About 1500 soldiers and riot police warded off mobs along the 14km-long Rafah frontier on Saturday, where anarchy has reigned since Israeli troops left the Gaza Strip on Monday.

 

Cranes lifted cement blocks to seal holes in the border fence that had been knocked out by smugglers and armed factions.

 

"We deployed today 1500 police and national security forces. It started at 7am (0400 GMT) and it is completed now," Interior Ministry spokesman Tawfiq Abu Khussa said.

 

Egyptian and Palestinian police were only permitting people to head back to their native soil and not allowing anyone else to pass, limiting the traffic to one section of the wall.

 

They checked identification cards and gave chase to anyone who tried to vault into Egypt.

 

Clampdown

 

Egyptian army trucks rode up and down the border to enforce the clampdown. The flow of smuggled goods brought in by the tonne this week fell to a trickle as people hauled back only small quantities of items such as cigarettes and gasoline.

 

Abbas (L) has vowed to bring
control to the Rafah area

Palestinian President Mahmoud Abbas, who has struggled to govern Gaza amid widespread looting of Jewish settlements since Israel exited the coastal territory, vowed on Friday to bring the chaotic border situation under control within days.

 

Israeli and Palestinian officials have worried that the collapse of border controls might have allowed large quantities of weapons and illegal drugs to be smuggled into the territory.

 

As part of Israel's pullout deal from Gaza, the Palestinian Authority and Egypt had agreed to police the Rafah border, which Israel had locked down over the five-year Palestinian uprising.

 

But armed groups have defied Abbas, flouting his rule and exposing his government's lack of power on the ground.

 

On Wednesday, people watched as Hamas fighters detonated a section of Palestinian border fence, ignoring pleas from the Palestinian security forces.

 

West Bank celebrations

 

Hundreds of Palestinians celebrated in an evacuated Jewish settlement in the West Bank on Saturday after Israel's pullout from the area, witnesses said.

 

About 300 Palestinians waved Palestinian flags and burned wreckage in the centre of Homash.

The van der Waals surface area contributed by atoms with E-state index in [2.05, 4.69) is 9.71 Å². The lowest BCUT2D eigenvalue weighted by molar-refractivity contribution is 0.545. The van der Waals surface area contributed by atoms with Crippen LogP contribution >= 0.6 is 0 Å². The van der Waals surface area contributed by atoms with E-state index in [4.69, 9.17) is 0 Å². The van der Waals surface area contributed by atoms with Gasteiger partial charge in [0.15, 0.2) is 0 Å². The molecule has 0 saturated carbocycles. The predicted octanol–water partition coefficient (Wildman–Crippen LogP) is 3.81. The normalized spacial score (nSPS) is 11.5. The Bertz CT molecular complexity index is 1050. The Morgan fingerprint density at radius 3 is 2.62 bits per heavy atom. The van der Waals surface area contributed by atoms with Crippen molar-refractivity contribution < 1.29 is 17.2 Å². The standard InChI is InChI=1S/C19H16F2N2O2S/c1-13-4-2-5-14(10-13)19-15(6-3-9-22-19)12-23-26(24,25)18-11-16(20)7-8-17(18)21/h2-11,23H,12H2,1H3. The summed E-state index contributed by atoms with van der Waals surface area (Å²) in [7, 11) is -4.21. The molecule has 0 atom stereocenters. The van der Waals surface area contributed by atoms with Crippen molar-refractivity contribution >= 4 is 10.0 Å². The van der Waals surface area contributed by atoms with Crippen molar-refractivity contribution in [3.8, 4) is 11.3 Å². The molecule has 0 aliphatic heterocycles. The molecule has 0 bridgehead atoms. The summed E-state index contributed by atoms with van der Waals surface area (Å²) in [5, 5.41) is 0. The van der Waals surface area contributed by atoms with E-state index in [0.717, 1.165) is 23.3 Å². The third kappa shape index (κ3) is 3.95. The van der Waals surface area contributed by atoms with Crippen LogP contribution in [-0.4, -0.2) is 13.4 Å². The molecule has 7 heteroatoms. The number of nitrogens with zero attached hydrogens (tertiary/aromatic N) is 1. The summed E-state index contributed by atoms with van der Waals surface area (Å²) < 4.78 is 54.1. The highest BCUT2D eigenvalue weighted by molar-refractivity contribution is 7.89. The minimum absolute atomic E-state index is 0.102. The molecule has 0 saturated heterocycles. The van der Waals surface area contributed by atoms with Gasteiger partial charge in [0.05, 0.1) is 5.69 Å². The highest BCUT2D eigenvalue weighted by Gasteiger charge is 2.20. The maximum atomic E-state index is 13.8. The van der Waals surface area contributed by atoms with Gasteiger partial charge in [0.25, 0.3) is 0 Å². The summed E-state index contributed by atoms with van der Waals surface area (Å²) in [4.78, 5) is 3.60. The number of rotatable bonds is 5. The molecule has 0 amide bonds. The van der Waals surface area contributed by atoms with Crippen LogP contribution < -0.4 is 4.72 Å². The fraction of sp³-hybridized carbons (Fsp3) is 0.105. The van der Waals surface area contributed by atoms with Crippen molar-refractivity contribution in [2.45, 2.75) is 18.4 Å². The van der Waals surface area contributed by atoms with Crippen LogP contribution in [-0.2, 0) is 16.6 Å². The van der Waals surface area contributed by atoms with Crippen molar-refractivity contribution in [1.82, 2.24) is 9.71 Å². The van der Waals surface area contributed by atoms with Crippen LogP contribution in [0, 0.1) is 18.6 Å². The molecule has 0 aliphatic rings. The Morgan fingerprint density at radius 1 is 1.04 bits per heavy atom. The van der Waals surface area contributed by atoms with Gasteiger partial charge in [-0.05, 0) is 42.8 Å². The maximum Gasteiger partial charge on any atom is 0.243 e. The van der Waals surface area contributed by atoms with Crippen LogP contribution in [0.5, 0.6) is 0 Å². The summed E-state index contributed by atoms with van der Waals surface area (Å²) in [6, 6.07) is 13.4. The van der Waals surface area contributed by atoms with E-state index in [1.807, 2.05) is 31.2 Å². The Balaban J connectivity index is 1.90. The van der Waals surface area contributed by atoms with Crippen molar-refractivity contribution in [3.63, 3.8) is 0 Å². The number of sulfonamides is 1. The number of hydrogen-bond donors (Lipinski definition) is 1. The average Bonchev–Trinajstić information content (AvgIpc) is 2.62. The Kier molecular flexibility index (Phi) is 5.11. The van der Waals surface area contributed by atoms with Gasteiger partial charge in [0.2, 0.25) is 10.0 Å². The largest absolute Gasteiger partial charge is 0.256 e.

Landowners from Barqa and Sila al-Zahr villages as well as local residents rushed to the area.

 

Dozens of Palestinians took away wooden planks and electric cables.

 

The small settlement south of the town of Jenin was evacuated of residents last month as part of Israel's withdrawal from four West Bank settlements and the entire Gaza Strip.

 

The army said that the last infrastructure at Homash was dismantled on Friday and Palestinians were free to enter.

 

Troops will return to occasionally patrol the area that will remain under Israeli security control, the army spokesman said.

 

The Israeli troops had earlier sealed off the Jenin area from the other West Bank zones. 

Dialogue

 

With an eye to reviving the peace process, the offices of Abbas and Israeli Prime Minister Ariel Sharon confirmed the two men were to hold a summit on 1 or 2 October.

 

Sharon (L) and Abbas (R) will hold
talks in early October

It will be their first meeting since Israel completed its withdrawal from Gaza after a 38-year presence in the impoverished territory.

 

"They will discuss Israel's next step and how to implement more of the roadmap," Abbas's spokesman Nabil Abu Rudeina said.

 

He was referring to an internationally drafted peace blueprint intended to pave the way for Palestinian statehood that has made next to no progress since its launch in 2003.

 

Fighters arrested, shepherds freed

 

In other developments, the Israeli army announced it had arrested two Fatah fighters in the al-Aza camp near Bethlehem in the West Bank.

 

Israel also freed two Lebanese shepherds who had been detained in the disputed Shebaa Farms border area on Friday, the military said.